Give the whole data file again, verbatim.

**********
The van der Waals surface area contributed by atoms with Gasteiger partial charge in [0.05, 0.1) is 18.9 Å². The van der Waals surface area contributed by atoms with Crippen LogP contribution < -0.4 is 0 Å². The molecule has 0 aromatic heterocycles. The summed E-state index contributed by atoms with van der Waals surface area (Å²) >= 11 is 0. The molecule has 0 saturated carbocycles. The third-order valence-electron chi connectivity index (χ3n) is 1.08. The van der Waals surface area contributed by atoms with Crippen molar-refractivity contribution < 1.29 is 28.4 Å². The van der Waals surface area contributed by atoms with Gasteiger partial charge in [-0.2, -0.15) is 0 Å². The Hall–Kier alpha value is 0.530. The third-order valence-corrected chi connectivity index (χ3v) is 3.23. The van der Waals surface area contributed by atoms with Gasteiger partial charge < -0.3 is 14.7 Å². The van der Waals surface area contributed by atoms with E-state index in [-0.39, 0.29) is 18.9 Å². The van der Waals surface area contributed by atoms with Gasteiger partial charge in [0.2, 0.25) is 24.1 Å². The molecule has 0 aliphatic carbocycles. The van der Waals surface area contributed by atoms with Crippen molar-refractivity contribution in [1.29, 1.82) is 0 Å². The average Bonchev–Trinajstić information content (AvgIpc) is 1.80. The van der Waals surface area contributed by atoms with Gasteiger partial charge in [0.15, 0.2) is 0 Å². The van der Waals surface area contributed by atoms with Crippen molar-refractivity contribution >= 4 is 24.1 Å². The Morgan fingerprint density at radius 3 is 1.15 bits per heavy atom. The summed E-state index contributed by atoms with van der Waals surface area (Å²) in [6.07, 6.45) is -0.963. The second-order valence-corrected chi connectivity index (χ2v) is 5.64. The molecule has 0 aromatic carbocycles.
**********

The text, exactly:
The van der Waals surface area contributed by atoms with Gasteiger partial charge in [0.05, 0.1) is 18.9 Å². The van der Waals surface area contributed by atoms with Crippen LogP contribution < -0.4 is 0 Å². The molecule has 0 aromatic heterocycles. The summed E-state index contributed by atoms with van der Waals surface area (Å²) >= 11 is 0. The molecule has 0 saturated carbocycles. The third-order valence-electron chi connectivity index (χ3n) is 1.08. The van der Waals surface area contributed by atoms with Crippen molar-refractivity contribution < 1.29 is 28.4 Å². The van der Waals surface area contributed by atoms with Gasteiger partial charge in [-0.2, -0.15) is 0 Å². The Hall–Kier alpha value is 0.530. The third-order valence-corrected chi connectivity index (χ3v) is 3.23. The van der Waals surface area contributed by atoms with Gasteiger partial charge < -0.3 is 14.7 Å². The van der Waals surface area contributed by atoms with E-state index in [-0.39, 0.29) is 18.9 Å². The van der Waals surface area contributed by atoms with Gasteiger partial charge in [0.2, 0.25) is 24.1 Å². The molecule has 0 aliphatic carbocycles. The van der Waals surface area contributed by atoms with Crippen molar-refractivity contribution in [1.29, 1.82) is 0 Å². The average Bonchev–Trinajstić information content (AvgIpc) is 1.80. The van der Waals surface area contributed by atoms with Gasteiger partial charge in [0.15, 0.2) is 0 Å². The van der Waals surface area contributed by atoms with Crippen molar-refractivity contribution >= 4 is 24.1 Å². The Morgan fingerprint density at radius 3 is 1.15 bits per heavy atom. The summed E-state index contributed by atoms with van der Waals surface area (Å²) in [6.07, 6.45) is -0.963. The second-order valence-corrected chi connectivity index (χ2v) is 5.64. The molecule has 0 aromatic carbocycles.